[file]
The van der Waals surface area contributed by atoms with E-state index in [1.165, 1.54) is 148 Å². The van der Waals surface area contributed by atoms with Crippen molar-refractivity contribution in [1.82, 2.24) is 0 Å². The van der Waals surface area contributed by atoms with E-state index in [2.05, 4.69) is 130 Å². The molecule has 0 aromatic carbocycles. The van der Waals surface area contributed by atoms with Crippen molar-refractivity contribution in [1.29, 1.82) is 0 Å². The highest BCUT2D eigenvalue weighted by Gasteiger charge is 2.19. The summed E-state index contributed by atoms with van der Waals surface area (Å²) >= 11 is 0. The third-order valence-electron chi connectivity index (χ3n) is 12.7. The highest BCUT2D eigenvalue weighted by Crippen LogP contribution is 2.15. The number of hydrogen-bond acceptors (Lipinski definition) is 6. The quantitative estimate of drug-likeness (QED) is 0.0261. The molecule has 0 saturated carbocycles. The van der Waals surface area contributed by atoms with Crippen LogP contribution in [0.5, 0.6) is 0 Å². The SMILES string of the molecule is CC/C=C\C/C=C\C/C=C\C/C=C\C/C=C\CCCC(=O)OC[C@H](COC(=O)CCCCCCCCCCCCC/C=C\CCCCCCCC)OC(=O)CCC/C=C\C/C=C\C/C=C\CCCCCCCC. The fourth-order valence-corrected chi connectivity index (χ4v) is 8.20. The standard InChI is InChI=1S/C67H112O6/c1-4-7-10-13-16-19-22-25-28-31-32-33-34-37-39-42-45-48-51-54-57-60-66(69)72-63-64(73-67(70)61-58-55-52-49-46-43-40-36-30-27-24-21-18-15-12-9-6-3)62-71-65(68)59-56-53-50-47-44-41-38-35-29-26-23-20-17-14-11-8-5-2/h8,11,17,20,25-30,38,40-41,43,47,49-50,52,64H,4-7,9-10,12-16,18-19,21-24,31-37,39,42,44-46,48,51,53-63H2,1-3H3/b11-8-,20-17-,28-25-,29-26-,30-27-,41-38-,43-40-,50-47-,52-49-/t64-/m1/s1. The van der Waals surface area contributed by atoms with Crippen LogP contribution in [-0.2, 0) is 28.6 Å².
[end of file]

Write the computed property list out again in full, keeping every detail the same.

The van der Waals surface area contributed by atoms with E-state index in [1.165, 1.54) is 148 Å². The van der Waals surface area contributed by atoms with Crippen molar-refractivity contribution in [1.82, 2.24) is 0 Å². The van der Waals surface area contributed by atoms with E-state index in [2.05, 4.69) is 130 Å². The molecule has 0 aromatic carbocycles. The van der Waals surface area contributed by atoms with Crippen molar-refractivity contribution in [1.29, 1.82) is 0 Å². The highest BCUT2D eigenvalue weighted by Gasteiger charge is 2.19. The summed E-state index contributed by atoms with van der Waals surface area (Å²) >= 11 is 0. The third-order valence-electron chi connectivity index (χ3n) is 12.7. The highest BCUT2D eigenvalue weighted by Crippen LogP contribution is 2.15. The number of hydrogen-bond acceptors (Lipinski definition) is 6. The quantitative estimate of drug-likeness (QED) is 0.0261. The molecule has 0 saturated carbocycles. The van der Waals surface area contributed by atoms with Crippen LogP contribution in [0.5, 0.6) is 0 Å². The SMILES string of the molecule is CC/C=C\C/C=C\C/C=C\C/C=C\C/C=C\CCCC(=O)OC[C@H](COC(=O)CCCCCCCCCCCCC/C=C\CCCCCCCC)OC(=O)CCC/C=C\C/C=C\C/C=C\CCCCCCCC. The fourth-order valence-corrected chi connectivity index (χ4v) is 8.20. The standard InChI is InChI=1S/C67H112O6/c1-4-7-10-13-16-19-22-25-28-31-32-33-34-37-39-42-45-48-51-54-57-60-66(69)72-63-64(73-67(70)61-58-55-52-49-46-43-40-36-30-27-24-21-18-15-12-9-6-3)62-71-65(68)59-56-53-50-47-44-41-38-35-29-26-23-20-17-14-11-8-5-2/h8,11,17,20,25-30,38,40-41,43,47,49-50,52,64H,4-7,9-10,12-16,18-19,21-24,31-37,39,42,44-46,48,51,53-63H2,1-3H3/b11-8-,20-17-,28-25-,29-26-,30-27-,41-38-,43-40-,50-47-,52-49-/t64-/m1/s1. The van der Waals surface area contributed by atoms with Crippen LogP contribution in [-0.2, 0) is 28.6 Å².